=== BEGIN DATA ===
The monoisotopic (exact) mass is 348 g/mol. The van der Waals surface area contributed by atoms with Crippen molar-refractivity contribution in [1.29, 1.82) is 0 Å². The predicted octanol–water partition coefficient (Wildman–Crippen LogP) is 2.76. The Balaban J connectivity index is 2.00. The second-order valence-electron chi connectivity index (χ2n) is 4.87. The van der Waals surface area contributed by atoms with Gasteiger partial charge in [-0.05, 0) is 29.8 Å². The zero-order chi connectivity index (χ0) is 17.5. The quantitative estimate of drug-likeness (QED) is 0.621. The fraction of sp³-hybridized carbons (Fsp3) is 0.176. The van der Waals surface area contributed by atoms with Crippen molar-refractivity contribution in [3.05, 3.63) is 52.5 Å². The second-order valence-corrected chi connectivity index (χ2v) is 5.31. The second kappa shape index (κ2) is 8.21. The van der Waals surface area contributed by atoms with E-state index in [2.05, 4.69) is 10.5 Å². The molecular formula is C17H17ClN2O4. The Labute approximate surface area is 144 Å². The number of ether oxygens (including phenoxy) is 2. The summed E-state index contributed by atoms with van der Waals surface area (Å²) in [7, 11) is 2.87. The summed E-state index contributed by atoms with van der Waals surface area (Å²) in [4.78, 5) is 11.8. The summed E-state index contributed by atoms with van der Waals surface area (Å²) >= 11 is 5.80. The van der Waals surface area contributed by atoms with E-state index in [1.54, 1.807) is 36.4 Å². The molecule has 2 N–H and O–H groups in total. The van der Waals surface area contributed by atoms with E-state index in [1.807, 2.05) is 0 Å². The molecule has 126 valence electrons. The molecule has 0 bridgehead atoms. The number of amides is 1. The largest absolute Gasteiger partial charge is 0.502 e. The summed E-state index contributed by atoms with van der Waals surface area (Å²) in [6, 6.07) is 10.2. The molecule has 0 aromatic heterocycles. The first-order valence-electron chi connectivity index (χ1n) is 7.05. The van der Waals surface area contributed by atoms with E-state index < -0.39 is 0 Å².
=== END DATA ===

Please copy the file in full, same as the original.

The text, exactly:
The monoisotopic (exact) mass is 348 g/mol. The van der Waals surface area contributed by atoms with Crippen molar-refractivity contribution in [1.29, 1.82) is 0 Å². The predicted octanol–water partition coefficient (Wildman–Crippen LogP) is 2.76. The Balaban J connectivity index is 2.00. The second-order valence-electron chi connectivity index (χ2n) is 4.87. The van der Waals surface area contributed by atoms with Gasteiger partial charge in [-0.05, 0) is 29.8 Å². The zero-order chi connectivity index (χ0) is 17.5. The quantitative estimate of drug-likeness (QED) is 0.621. The fraction of sp³-hybridized carbons (Fsp3) is 0.176. The van der Waals surface area contributed by atoms with Crippen molar-refractivity contribution in [3.05, 3.63) is 52.5 Å². The second-order valence-corrected chi connectivity index (χ2v) is 5.31. The second kappa shape index (κ2) is 8.21. The van der Waals surface area contributed by atoms with E-state index in [2.05, 4.69) is 10.5 Å². The molecular formula is C17H17ClN2O4. The Labute approximate surface area is 144 Å². The number of ether oxygens (including phenoxy) is 2. The summed E-state index contributed by atoms with van der Waals surface area (Å²) in [7, 11) is 2.87. The summed E-state index contributed by atoms with van der Waals surface area (Å²) in [4.78, 5) is 11.8. The summed E-state index contributed by atoms with van der Waals surface area (Å²) >= 11 is 5.80. The van der Waals surface area contributed by atoms with E-state index in [1.54, 1.807) is 36.4 Å². The molecule has 2 N–H and O–H groups in total. The van der Waals surface area contributed by atoms with E-state index in [1.807, 2.05) is 0 Å². The molecule has 126 valence electrons. The molecule has 0 bridgehead atoms. The number of amides is 1. The largest absolute Gasteiger partial charge is 0.502 e. The summed E-state index contributed by atoms with van der Waals surface area (Å²) in [6, 6.07) is 10.2. The molecule has 0 aromatic heterocycles. The first-order valence-electron chi connectivity index (χ1n) is 7.05. The van der Waals surface area contributed by atoms with E-state index < -0.39 is 0 Å².